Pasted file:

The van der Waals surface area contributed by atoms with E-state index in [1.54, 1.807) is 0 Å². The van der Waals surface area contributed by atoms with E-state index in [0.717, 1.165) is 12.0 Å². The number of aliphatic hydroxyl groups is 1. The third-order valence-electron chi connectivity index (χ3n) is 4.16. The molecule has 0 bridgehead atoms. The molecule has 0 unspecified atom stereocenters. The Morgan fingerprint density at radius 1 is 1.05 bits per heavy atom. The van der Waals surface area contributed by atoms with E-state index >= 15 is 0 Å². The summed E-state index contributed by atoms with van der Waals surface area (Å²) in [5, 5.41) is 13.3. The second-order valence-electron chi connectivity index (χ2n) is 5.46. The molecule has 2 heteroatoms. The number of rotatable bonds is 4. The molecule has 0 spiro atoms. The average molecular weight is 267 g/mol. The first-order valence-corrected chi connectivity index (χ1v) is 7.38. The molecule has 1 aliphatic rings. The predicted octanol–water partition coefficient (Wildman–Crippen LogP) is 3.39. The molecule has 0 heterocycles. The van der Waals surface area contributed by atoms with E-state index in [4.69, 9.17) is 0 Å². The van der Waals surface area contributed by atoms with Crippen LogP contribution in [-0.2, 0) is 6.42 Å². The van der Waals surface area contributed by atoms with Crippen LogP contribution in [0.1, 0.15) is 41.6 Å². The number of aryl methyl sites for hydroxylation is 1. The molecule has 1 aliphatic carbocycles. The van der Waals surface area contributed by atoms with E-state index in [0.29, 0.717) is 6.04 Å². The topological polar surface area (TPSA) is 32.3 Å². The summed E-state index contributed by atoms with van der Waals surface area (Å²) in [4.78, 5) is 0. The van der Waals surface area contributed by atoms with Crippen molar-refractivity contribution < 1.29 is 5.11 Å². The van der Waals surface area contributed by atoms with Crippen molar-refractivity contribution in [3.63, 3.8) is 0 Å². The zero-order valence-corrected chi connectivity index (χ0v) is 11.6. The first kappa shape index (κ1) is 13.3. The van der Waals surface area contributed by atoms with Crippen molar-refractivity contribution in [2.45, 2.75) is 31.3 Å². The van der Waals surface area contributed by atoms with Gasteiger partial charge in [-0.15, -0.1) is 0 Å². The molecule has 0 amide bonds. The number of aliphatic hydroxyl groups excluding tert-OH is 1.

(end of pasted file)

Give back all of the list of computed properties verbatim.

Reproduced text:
The van der Waals surface area contributed by atoms with E-state index in [1.54, 1.807) is 0 Å². The van der Waals surface area contributed by atoms with E-state index in [0.717, 1.165) is 12.0 Å². The number of aliphatic hydroxyl groups is 1. The third-order valence-electron chi connectivity index (χ3n) is 4.16. The molecule has 0 bridgehead atoms. The molecule has 0 unspecified atom stereocenters. The Morgan fingerprint density at radius 1 is 1.05 bits per heavy atom. The van der Waals surface area contributed by atoms with E-state index >= 15 is 0 Å². The summed E-state index contributed by atoms with van der Waals surface area (Å²) in [5, 5.41) is 13.3. The second-order valence-electron chi connectivity index (χ2n) is 5.46. The molecule has 2 heteroatoms. The number of rotatable bonds is 4. The molecule has 0 spiro atoms. The average molecular weight is 267 g/mol. The first-order valence-corrected chi connectivity index (χ1v) is 7.38. The molecule has 1 aliphatic rings. The predicted octanol–water partition coefficient (Wildman–Crippen LogP) is 3.39. The molecule has 0 heterocycles. The van der Waals surface area contributed by atoms with E-state index in [4.69, 9.17) is 0 Å². The van der Waals surface area contributed by atoms with Crippen LogP contribution in [-0.2, 0) is 6.42 Å². The van der Waals surface area contributed by atoms with Crippen LogP contribution in [0.1, 0.15) is 41.6 Å². The number of aryl methyl sites for hydroxylation is 1. The molecule has 1 aliphatic carbocycles. The van der Waals surface area contributed by atoms with E-state index in [0.29, 0.717) is 6.04 Å². The topological polar surface area (TPSA) is 32.3 Å². The summed E-state index contributed by atoms with van der Waals surface area (Å²) in [4.78, 5) is 0. The van der Waals surface area contributed by atoms with Crippen molar-refractivity contribution < 1.29 is 5.11 Å². The van der Waals surface area contributed by atoms with Crippen molar-refractivity contribution in [3.63, 3.8) is 0 Å². The zero-order valence-corrected chi connectivity index (χ0v) is 11.6. The first kappa shape index (κ1) is 13.3. The van der Waals surface area contributed by atoms with Crippen molar-refractivity contribution in [2.45, 2.75) is 31.3 Å². The van der Waals surface area contributed by atoms with Gasteiger partial charge in [-0.15, -0.1) is 0 Å². The molecule has 0 amide bonds. The number of aliphatic hydroxyl groups excluding tert-OH is 1.